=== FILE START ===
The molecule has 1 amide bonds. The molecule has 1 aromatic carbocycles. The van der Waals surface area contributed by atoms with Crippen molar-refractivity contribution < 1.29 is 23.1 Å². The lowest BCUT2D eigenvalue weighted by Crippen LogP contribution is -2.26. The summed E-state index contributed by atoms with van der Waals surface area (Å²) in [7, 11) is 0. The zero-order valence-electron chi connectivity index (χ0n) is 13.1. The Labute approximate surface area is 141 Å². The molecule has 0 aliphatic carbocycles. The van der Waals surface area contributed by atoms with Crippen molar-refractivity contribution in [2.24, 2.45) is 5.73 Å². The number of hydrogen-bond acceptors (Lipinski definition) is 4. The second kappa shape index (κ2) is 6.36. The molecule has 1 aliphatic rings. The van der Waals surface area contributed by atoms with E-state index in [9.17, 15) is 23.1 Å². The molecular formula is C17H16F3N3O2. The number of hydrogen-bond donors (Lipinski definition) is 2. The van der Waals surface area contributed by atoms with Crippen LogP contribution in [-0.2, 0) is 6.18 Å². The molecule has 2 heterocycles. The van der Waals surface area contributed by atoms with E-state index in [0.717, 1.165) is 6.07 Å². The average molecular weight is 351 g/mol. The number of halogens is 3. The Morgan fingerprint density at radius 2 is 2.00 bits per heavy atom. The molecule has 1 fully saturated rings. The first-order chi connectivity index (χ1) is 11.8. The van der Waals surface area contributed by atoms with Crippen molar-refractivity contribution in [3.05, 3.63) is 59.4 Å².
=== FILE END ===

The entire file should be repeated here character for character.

The molecule has 1 amide bonds. The molecule has 1 aromatic carbocycles. The van der Waals surface area contributed by atoms with Crippen molar-refractivity contribution < 1.29 is 23.1 Å². The lowest BCUT2D eigenvalue weighted by Crippen LogP contribution is -2.26. The summed E-state index contributed by atoms with van der Waals surface area (Å²) in [7, 11) is 0. The zero-order valence-electron chi connectivity index (χ0n) is 13.1. The Labute approximate surface area is 141 Å². The molecule has 0 aliphatic carbocycles. The van der Waals surface area contributed by atoms with Crippen molar-refractivity contribution in [2.24, 2.45) is 5.73 Å². The number of hydrogen-bond acceptors (Lipinski definition) is 4. The second kappa shape index (κ2) is 6.36. The molecule has 1 aliphatic rings. The van der Waals surface area contributed by atoms with E-state index in [9.17, 15) is 23.1 Å². The molecular formula is C17H16F3N3O2. The number of hydrogen-bond donors (Lipinski definition) is 2. The van der Waals surface area contributed by atoms with Crippen LogP contribution in [-0.2, 0) is 6.18 Å². The molecule has 2 heterocycles. The van der Waals surface area contributed by atoms with E-state index in [0.717, 1.165) is 6.07 Å². The average molecular weight is 351 g/mol. The number of halogens is 3. The Morgan fingerprint density at radius 2 is 2.00 bits per heavy atom. The molecule has 1 fully saturated rings. The first-order chi connectivity index (χ1) is 11.8. The van der Waals surface area contributed by atoms with Crippen molar-refractivity contribution in [3.05, 3.63) is 59.4 Å².